Anaerobic training includes high-intensity training methods in which the energy source is not dependent on the use of oxygen. Sprinting, high-intensity resistance training and a number of sports rely on anaerobic training for top performance.
The body undergoes a multitude of adaptations with consistent anaerobic training, with virtually every body system affected. From your cardiovascular system to your endocrine system, anaerobic training can provide adaptations beneficial for good health and high performance.
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The cardiovascular system responds rapidly to anaerobic exercise, increasing heart rate, stroke volume, cardiac output, blood flow to muscles and systolic blood pressure. These responses help ensure that sufficient oxygen is delivered to the muscles via the blood.
With anaerobic training, the cardiovascular response is decreased both at rest and with activity. This means that a higher level of performance can be achieved, as the body is using the blood supply more efficiently.
Changes in the nervous system happen in both the central and peripheral nervous systems. Activity in the motor cortex of the brain, the area responsible for controlling and executing movement, increases with anaerobic training.
The increase in activity leads to increased recruitment of motor unit tracts along the spinal cord, causing the motor units to fire more frequently. The rapid nerve firing of the motor nerves to the muscle fibers leads to muscle hypertrophy and increased spindle sensitivity. Both of these adaptations improve muscular strength and power.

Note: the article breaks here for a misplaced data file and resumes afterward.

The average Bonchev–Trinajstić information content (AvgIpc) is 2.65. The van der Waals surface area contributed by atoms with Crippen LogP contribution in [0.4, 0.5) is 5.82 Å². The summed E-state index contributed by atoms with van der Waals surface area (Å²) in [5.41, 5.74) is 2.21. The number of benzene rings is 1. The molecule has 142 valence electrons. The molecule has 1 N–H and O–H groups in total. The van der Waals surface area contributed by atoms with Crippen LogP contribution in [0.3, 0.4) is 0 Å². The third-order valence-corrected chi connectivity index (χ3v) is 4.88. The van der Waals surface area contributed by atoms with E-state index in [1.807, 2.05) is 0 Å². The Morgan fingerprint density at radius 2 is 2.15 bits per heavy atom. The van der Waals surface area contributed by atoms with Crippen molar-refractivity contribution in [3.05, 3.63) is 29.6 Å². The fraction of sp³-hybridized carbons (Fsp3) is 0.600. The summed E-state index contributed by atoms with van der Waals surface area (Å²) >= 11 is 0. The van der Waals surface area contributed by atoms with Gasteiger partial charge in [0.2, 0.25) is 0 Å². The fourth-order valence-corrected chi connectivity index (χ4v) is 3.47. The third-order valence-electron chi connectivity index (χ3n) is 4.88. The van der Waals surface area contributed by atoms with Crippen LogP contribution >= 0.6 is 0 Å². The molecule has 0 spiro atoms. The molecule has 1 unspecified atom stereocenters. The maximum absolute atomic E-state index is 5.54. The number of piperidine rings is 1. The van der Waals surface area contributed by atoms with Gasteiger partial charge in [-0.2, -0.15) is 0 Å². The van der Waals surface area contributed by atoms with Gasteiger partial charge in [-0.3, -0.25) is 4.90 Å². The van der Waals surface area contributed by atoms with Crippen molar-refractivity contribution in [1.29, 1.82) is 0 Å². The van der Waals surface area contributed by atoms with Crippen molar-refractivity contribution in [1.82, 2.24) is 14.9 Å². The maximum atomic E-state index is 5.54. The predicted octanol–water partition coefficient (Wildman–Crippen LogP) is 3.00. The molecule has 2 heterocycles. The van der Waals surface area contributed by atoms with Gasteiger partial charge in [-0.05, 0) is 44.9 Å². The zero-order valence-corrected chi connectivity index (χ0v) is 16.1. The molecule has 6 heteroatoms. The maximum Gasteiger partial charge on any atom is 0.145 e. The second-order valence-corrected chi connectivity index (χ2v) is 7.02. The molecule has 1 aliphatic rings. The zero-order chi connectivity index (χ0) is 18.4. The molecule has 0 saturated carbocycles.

Read more: Long-Term Muscle Response to Exercise
Anaerobic training increases muscle size through hypertrophy. There are two main types of muscle fibers. Type II fibers are called "fast-twitch" fibers and are able to contract at a higher force than type I fibers.
With anaerobic training, especially heavy resistance training, all muscle fibers increase in size because all fibers are recruited to produce the high force needed. Type II fibers do, however, have greater increases in size than type I fibers.
Other muscular adaptations include improved calcium release and increased buffering capacity. Calcium is the main regulatory and signaling molecule in all muscle fibers. Improved calcium release improves the muscles' ability to use it. An increased buffering capacity helps your body fight muscle fatigue despite lactic acid accumulation.
Connective Tissue Adaptations
Connective tissue includes bones, tendons, ligaments and fascia. The high-force muscle contractions of anaerobic training increase the pull on the bones. This increased pull on the bones may help improve bone mineral density.
Anaerobic training can also improve the strength of tendons and ligaments, both at the site of attachment and within the body of the tissues, and can improve the strength of the fascia around the muscles.
The release of hormones is critical for performance and for other training adaptations to occur. Insulin increases glucose uptake by the muscles during exercise training. Testosterone increases with training; this hormone is important for muscle hypertrophy. Growth hormone released during exercise promotes connective tissue growth.
Epinephrine and norepinephrine prepare the cells to use glucose as fuel and increase the heart rate, blood pressure and respiration rate to meet the physical demands of training.
Glucagon and cortisol ensure the body has sufficient energy to continue training by breaking down carbohydrates and fats. Anaerobic training can improve the acute response to exercise, ensuring these hormones are released promptly for the body to perform at a high capacity.
Read more: Muscle Adaptation During Exercise